A couple of years ago, we got a look into the Austin home of consummate entertainer Camille Styles (Her book Camille Styles Entertaining is available for preorder now). But since we last visited her in Austin, Camille had outgrown her work-at-home space and needed to find a space that could be dedicated solely to her work. So six months ago, she bought this 1930s bungalow. It was in a great location near many of Camille’s favorite restaurants and bars, yet it needed a lot of love and attention. But the big windows, old wood floors and high ceilings made her take the real estate leap. Together with Claire Zinnecker, Camille worked to smooth out the home’s rough edges and then added finishings and furniture that were simple and classic. Now when she walks through the front door, Camille says the entire space feels like a breath of fresh air and she’s ready to get to work. -Amy
Photography Jessica Pages
Image above: This room, thankfully, had the original wood floors that just needed a bit of polishing. We really wanted to keep the dining area simple so that it could be transformed for different tabletop and party looks. Windows on each wall let in tons of beautiful light. (Metal truss work table and industrial pendants from West Elm // flowers by The Nouveau Romantics.)
Image above: I wanted to create something really eye-catching in this cute little nook, and when I stumbled on this emerald velvet settée, I knew it was just the bold statement I was looking for. Claire sprayed the mirror gold to add a touch of glamour (we posted the DIY here) and layered an eclectic mix of vintage pillows for a bohemian vibe. (Elton settée from West Elm.)
See more of this Austin studio after the jump!
Image above: When we bought the space, the biggest challenge was just brightening everything up so that it would become a blank canvas that would let whatever we were shooting take center stage. A bright white coat of paint, polishing up the wood floors and adding in modern furniture and art transformed it into a great, creative workspace. (Parsons desk with drawers and bentwood office chairs from West Elm // Satya rug from Lulu and Georgia // chandelier from Lindsey Adelman.)
Image above: A marble-topped Saarinen table is the site of our editorial meetings and brainstorm sessions. (Art from Minted // zebra cowhide rug and brass sculpture from West Elm.)
Image above: Every creative space has to have an inspiration board! There’s something to be said for doing it the old-school way and ripping a gorgeous page out of a magazine, letting it greet you when you walk through the doors each morning. (Desk accessories from Poppin.)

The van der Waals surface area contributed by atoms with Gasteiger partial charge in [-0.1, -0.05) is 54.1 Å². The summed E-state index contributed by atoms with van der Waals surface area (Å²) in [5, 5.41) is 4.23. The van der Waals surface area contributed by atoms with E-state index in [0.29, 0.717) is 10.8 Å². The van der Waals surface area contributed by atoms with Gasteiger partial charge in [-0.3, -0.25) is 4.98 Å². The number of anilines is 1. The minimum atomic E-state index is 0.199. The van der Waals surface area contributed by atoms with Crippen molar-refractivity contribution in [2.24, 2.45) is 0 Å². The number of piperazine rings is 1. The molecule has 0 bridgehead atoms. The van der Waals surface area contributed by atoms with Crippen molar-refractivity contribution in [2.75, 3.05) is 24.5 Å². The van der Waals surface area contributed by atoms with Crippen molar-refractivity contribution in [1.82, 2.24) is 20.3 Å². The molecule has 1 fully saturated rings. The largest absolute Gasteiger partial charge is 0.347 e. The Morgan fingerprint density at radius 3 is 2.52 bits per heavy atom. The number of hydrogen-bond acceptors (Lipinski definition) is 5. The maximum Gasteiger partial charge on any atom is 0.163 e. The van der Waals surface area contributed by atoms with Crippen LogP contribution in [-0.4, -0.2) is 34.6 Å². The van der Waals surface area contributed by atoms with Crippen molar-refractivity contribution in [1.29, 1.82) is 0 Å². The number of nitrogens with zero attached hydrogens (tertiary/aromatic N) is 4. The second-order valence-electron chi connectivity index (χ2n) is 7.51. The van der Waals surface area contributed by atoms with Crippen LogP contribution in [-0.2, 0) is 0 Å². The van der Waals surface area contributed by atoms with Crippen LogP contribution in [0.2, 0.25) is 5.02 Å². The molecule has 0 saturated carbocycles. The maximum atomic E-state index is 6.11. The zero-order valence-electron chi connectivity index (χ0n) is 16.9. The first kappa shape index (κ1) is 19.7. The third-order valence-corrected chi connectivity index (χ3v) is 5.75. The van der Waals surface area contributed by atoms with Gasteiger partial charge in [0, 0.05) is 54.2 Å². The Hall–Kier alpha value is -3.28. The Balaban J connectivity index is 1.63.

Image above: A full-length mirror for last minute outfit/makeup checks before photo shoots is a pretty, practical addition to the space. (Etched chevron floor mirror, martini side table and mini geodesic table lamp, all from West Elm.)
Image above: Marble countertops and stainless Electrolux appliances turned the kitchen into my dream space for food styling and recipe testing. Love this shot of our designer Claire and me — you’d never know the countless hours, trips to Home Depot, physical labor, and phone calls to contractors that made this space come together.
Image above: One of the biggest changes we made was tearing out all the upper cabinets and installing floating shelves in their place. It opened up the entire kitchen and allowed us to display our prettiest props and serving pieces as decorative touches. I really love the mix of marble surfaces and wood accents.
Image above: For a cohesive look in the kitchen (and to keep our prop supply from getting out of control), I like to group like items together. I filled this kitchen crock from Pottery Barn with all of our serving utensils that we use for shoots — they look really pretty in all different shades of wood.
Image above: A bar cart in the corner of the dining room adds a decorative touch and a much-needed surface for storing entertaining essentials. We can wheel it around and deck it out in different ways, depending on what we’re shooting. (Bar cart from Target, hurricane from Serena & Lily.)
Image above: When working with a massive bookcase like this one, I divide and conquer. Smaller groups of books get broken up by interesting objects to keep the eye moving — and help me find my favorite titles more easily. (Hitch bookcase from Blu Dot // agate bookends, wood object and brass sculpture all from West Elm.)
Image above: I keep my desktop pretty clean, but a couple of peonies and a Diptyque candle add a little luxury that help me get through an afternoon slump.